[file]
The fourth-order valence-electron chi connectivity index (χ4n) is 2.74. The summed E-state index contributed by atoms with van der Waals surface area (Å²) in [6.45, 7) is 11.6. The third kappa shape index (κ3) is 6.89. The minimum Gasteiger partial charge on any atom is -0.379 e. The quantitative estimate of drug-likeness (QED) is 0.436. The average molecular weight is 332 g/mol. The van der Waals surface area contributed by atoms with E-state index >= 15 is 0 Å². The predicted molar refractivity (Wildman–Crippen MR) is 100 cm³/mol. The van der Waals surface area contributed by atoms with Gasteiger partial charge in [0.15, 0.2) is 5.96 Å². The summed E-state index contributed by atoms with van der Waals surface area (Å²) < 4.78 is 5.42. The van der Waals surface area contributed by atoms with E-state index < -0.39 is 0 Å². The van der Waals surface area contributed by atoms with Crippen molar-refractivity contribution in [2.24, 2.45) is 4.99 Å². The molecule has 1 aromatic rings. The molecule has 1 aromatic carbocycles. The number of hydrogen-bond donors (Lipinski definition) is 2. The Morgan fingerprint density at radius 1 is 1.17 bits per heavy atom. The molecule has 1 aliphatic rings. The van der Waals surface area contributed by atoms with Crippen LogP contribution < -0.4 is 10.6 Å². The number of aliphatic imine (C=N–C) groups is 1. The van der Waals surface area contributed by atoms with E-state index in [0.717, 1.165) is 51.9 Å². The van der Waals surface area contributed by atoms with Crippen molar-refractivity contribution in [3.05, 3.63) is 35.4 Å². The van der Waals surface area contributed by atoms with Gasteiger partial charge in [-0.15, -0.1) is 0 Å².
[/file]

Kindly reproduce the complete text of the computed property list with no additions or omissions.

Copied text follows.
The fourth-order valence-electron chi connectivity index (χ4n) is 2.74. The summed E-state index contributed by atoms with van der Waals surface area (Å²) in [6.45, 7) is 11.6. The third kappa shape index (κ3) is 6.89. The minimum Gasteiger partial charge on any atom is -0.379 e. The quantitative estimate of drug-likeness (QED) is 0.436. The average molecular weight is 332 g/mol. The van der Waals surface area contributed by atoms with E-state index >= 15 is 0 Å². The predicted molar refractivity (Wildman–Crippen MR) is 100 cm³/mol. The van der Waals surface area contributed by atoms with Gasteiger partial charge in [0.15, 0.2) is 5.96 Å². The summed E-state index contributed by atoms with van der Waals surface area (Å²) < 4.78 is 5.42. The van der Waals surface area contributed by atoms with E-state index < -0.39 is 0 Å². The van der Waals surface area contributed by atoms with Crippen molar-refractivity contribution in [2.24, 2.45) is 4.99 Å². The molecule has 1 aromatic rings. The molecule has 1 aromatic carbocycles. The number of hydrogen-bond donors (Lipinski definition) is 2. The Morgan fingerprint density at radius 1 is 1.17 bits per heavy atom. The molecule has 1 aliphatic rings. The van der Waals surface area contributed by atoms with Crippen LogP contribution < -0.4 is 10.6 Å². The number of aliphatic imine (C=N–C) groups is 1. The van der Waals surface area contributed by atoms with E-state index in [0.717, 1.165) is 51.9 Å². The van der Waals surface area contributed by atoms with Crippen molar-refractivity contribution in [3.05, 3.63) is 35.4 Å². The van der Waals surface area contributed by atoms with Gasteiger partial charge in [-0.15, -0.1) is 0 Å².